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# Airbreathing Engines MAE 4261

Florida Tech

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This 8 page Class Notes was uploaded by Marie Nicolas on Monday October 12, 2015. The Class Notes belongs to MAE 4261 at Florida Institute of Technology taught by Daniel Kirk in Fall. Since its upload, it has received 141 views. For similar materials see /class/221696/mae-4261-florida-institute-of-technology in Mechanical and Aerospace Engineering at Florida Institute of Technology.

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Date Created: 10/12/15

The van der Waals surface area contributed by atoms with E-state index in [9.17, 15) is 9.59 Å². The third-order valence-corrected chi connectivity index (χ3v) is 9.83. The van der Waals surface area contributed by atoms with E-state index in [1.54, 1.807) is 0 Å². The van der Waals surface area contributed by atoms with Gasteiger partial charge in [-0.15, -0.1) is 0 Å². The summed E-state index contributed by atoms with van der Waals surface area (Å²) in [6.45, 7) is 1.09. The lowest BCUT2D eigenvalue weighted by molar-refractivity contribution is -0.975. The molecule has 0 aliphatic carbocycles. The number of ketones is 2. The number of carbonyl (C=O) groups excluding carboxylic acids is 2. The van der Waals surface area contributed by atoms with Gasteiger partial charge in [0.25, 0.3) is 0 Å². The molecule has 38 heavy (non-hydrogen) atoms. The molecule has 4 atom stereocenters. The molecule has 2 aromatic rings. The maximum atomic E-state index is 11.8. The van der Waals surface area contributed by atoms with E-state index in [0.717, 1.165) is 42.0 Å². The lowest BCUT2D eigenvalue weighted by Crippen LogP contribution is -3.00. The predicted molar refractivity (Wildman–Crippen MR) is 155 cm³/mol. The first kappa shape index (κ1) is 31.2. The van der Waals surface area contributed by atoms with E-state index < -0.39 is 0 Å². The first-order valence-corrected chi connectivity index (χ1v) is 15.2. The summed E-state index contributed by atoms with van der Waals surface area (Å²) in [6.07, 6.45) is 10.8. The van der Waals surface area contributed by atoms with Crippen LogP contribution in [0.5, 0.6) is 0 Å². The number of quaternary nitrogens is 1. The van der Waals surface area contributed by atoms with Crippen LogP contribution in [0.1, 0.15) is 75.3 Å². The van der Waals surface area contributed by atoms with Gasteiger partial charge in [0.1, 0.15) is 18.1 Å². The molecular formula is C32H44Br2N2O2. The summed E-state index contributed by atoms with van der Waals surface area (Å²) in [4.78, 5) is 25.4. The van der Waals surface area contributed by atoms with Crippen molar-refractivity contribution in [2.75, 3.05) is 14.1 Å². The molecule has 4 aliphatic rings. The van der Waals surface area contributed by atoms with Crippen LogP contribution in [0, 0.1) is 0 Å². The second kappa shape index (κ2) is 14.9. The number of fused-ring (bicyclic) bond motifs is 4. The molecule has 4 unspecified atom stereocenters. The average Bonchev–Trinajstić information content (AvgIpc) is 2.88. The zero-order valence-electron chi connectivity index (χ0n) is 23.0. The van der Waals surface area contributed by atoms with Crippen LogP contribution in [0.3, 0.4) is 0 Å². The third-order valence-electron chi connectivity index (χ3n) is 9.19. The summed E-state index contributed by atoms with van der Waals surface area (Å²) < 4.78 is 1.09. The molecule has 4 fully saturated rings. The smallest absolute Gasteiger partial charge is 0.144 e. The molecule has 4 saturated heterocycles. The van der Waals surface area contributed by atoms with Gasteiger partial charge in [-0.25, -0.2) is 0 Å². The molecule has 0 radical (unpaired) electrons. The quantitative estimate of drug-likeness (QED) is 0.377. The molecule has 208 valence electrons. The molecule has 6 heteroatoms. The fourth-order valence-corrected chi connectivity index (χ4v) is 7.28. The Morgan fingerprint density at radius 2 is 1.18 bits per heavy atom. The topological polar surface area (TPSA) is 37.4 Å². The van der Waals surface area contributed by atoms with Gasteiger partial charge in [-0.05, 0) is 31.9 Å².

MAE 4261 AIR BREATHING PROPULSION RAMJET ANALYSIS Overview Recall that all aircraft engines are heat engines in that they use the thermal energy derived from combustion of fossil fuels to produce mechanical energy in the form of kinetic energy of an exhaust jet The excess momentum of the exhaust jet over that of the incoming air ow results in thrust which is used to propel the aircraft In class we have shown that using a control volume approach the general expression for thrust may be written as shown in Equation 1 TmUmgUgppgz4 1 m 1fm mf We also showed that this expression may be written in a convenient dimensionless form as shown in Equation 2 U A 2 i1f721h amp1 moU U0 moUg pa 0 In the modeling of aircraft engines if we assume that the exhaust pressure is equal to the ambient pressure pep0 and thatfltlt 1 then the expression becomes U 3 M0 2 1 ma7 U7 0 In this expression we have introduced the nondimensional Mach number M0U0a0 where a0 is the local speed of sound 1 It should be noted that the behavior of the nozzle can be much more complex and that deviation from ideal expansion becomes important for supersonic ight This aspect will be looked at in more detail when we examine the nozzle portion of the engine in detail We represent a gas turbine engine using a Brayton cycle and are able to derive expressions for work as functions of temperature or pressure at various points in the cycle We now seek to perform an ideal cycle analysis which is a method for expressing thrust and thermal efficiency of engines in terms of useful design variables The objective of cycle analysis for various propulsion devices ramjets turbojets turbofans is to estimate the thrust T and the thermal efficiency nthem al or alternatively Isp as a function of l typical design limiters 2 ight conditions and 3 design choices so that we can analyze the performance of various enginesz To do so we will employ the following methodology 1 Estimate the ingested mass ow mu and the exhaust to inlet velocity ratio UeU0 in terms of temperature ratios 2 Use a power balance to relate turbine parameters to compressor parameters not used in ramj et analysis where there is no compressor or turbine 3 Use an energy balance across the burner combustor to relate the combustor temperature rise to the fuel ow rate and fuel energy content We can write the ratio of exhaust to inlet velocity ratio as U M URT M g UM2RTM T It is most efficient to find the exit Mach number Me and temperature Te by keeping track of the stagnation temperatures and pressures through several components In general it is the stagnation properties that most conveniently represent the effect of the components on the uid as it ows through the engine The relations for stagnation temperature and pressure are given below3 2 Note that ideal cycle analysis addresses only the thermodynamics of the air ow within the engine and does not concern itself with the detailed design of the components such as blading rotational speed or any other geometry Instead the analysis is focused on the results that the various components produce such as temperature and pressure ratios Later in the course we will look at the detailed geometry and operation of these components to see how they work to produce given results 3 The terms stagnation temperature and total pressure are synonyms meaning exactly the same thing In this document stagnation temperatures and pressures are denoted by T and pt respectively In other texts such as Mechanics and Thermodynamics of Propulsion by Hill and Peterson the stagnation temperature and pressure are denoted by To and p0 respectively Both forms of the notation are comm on in the literature The subscript t is chosen to avoid confusion with the location upstream of the engine designated as 0 zero Notation and Station Numbering It is very helpful to de ne a set of symbols that represent ratios of stagnation properties as distinguished from static or thermodynamic properties of the working uid Also note that stagnation properties T1 and p are more easily measured than static properties T and p The table below summarizes this set of useful symbols pressures across component Ratio of total temperatures across component to to The ow upstream of the engine station 0 may be written as T A1L 1Mga0 T 2 0 L 1L 1M77150 po 2 l V V L o H a f a II o Vl Ideal Assumptions Inlet or Diffuser ndl rdl adiabatic isentropic Combustor or Burner and Afterburner nbl 1131 Nozzle 11 1 Inl For the compressor and for the turbine we can write T L p23 n 23 T 771 p c T c If r 22 22 T L P25 n 25 T 71 p 2 T 2 It rt 24 24 This quantity is used so frequently that it gets its own special designation 91 It is also one of the most important metrics for aircraft engine performance Ramjet Analysis A picture of the BOMARCA missile which employs a ramjet thruster is shown in Figure 1a a cutaway picture of a conventional ramjet engine is shown in Figure 1b and a cutaway drawing of a similar device is shown in Figure 1c Afi gure 1b Bristl Siddeley Thor Ramjet 1 skomer J39 M m mmcrmluur smhum aimch 1m sinmm mu minimum lnnm39 NIUy mu can Figure 1c CutAway Schematic of a Conventional Ramjet Layout from Mechanics and Thermodynamics of Propulsion 2nd Edition Figure 57 A schematic representation taken from Hill amp Peterson is shown below in Figure 2a and the accompanying TS diagram is shown in Figure 2b a DilTuscr Hr Combustion chamber quot w Nozzle We Fuel inlet 4 1 lt gt lt WW Exllausl jet 1m 4i ii ltigtcigtm 2M Supersonic Subsonic compression compression Figure 2a Ramjet Schematic from Mechanics and Thermodynamics ofPropulsion 2 d Edition Figure 56 Figure 2b Temperature or Enthalpy versus Entropy Diagram for a Ramjet Engine Figure 56 Mechanics and Thermodynamics ofPropulsion 2 d Edition The notion in this schematic and TS diagram may seem somewhat strange since the combustor is divided into two regions region 2 and region 3 The reason that this is done is to keep the numbering convention consistent with the turbojet and turbofan engines which are far more common propulsion devices than the ramjet In the turbojet and turbofan the diffuser exit compressor inlet is always station 2 the compressor exit combustor inlet is always station 3 and the combustor exit turbine inlet is always station 4 Station 2 is kept as the exit of the diffuser but since there is no rotating machinery compressor station 3 is kept as the inlet to the combustor We can think of the region between 2 and 3 as the fuel injectors although that region will not appear in particular in our analysis Station 4 is then kept as the exit of the combustor but again recall that there is no mechanical turbine in the ramjet engine Examining the TS diagram we can make several modeling approximations l The compression and expansion processes are taken to be isentropic ie the process is reversible and there is no heat transfer adiabatic On the TS diagram this corresponds to legs a02 and 046 For all isentropic processes the total temperature and total pressure is a constant The combustion process between 02 and 04 or neglecting the fuel injectors between 03 and 04 is done at low speed Mlt03 and is modeled as constant pressure heat addition Thus the stagnation pressure remains constant although the stagnation temperature increases due to the heat addition combustion Items 1 and 2 imply that the stagnation pressure remains constant throughout the ramjet engine We will make use of this observation in modeling the ramj et engine We can now use the notation from Table l to develop expressions for the Thrust T and Speci c Impulse 15p of the ramjet engine For this engine where the stagnation pressure is a constant throughout the deVice we can write4 N Pm Pm 7 1 i 1771A402 P0 2 7 ii 17122 471 P6 P 2 Where M0 is the ight Mach number and Me is the exit plane Mach number If we assume that the nozzle is ideally expanded then PeP0 and we can write 111 Po P MM0 5 This implies that UegLn 6 U0 610 E Tao Tn Now substitute this result into the thrust equation Equation 3 U 3 M0 2 1 m a U0 T M L1 7 1000 0 T3 4 Note the approximation in this expression Again we are dealing with ideal cycle analysis so we will assume that specific heat ratios and gas constants remain fixed throughout the engine The ratio Tt4T13 is the total temperature ratio across the combustor which can be written in shorthand as 1b So the thrust equation becomes Mg1 81 T m0 610 This equation may also be written as 82 T M0 mad 6 0 0 These equations point out some interesting aspects of the ramjet engine 1 Ramjets or scramjets develop no static thrust they must be moving to develop thrust This will be in direct contrast to turbojets and turbofans 2 The device relies on ram compression of the air and has no moving parts no spinning compressor to compress the air prior to combustion To have efficient compression of the air the ramj et requires high ight speeds 3 The performance of the device relies in the stagnation temperature rise across the burner Some performance results are summarized in Figure 59 which shows that the maximum thrust of the ramjet is developed for ight speeds around Mach 3 Energy Heat Balance Across the Burner Combustor The final step involves writing the specific impulse thrust specific fuel consumption and other measures of efficiency using these same parameters We begin by writing the First Law across the combustor to relate the fuel ow rate and heating value of the fuel to the total enthalpy rise mfhmacp714jls 9 m m CFTG Ti TA f 0 h To To m m LTO 6 T 73T 7 f 0 4 The specific impulse is The thrust specific fuel consumption can be written as mf 12 TSFC 7 T These are the desired results We have expressed the speci c impulse in terms of typical design parameters such as the ight Mach number design variables and fuel and atmospheric properties Lastly the overall efficiency of the ramjet engine is given by T U 0 l3 novemll 7 mf h These results are plotted in Hill and Peterson Figures 59 and 510 Note that Hill and Peterson use QR for the heating value of the fuel and these expressions simply use h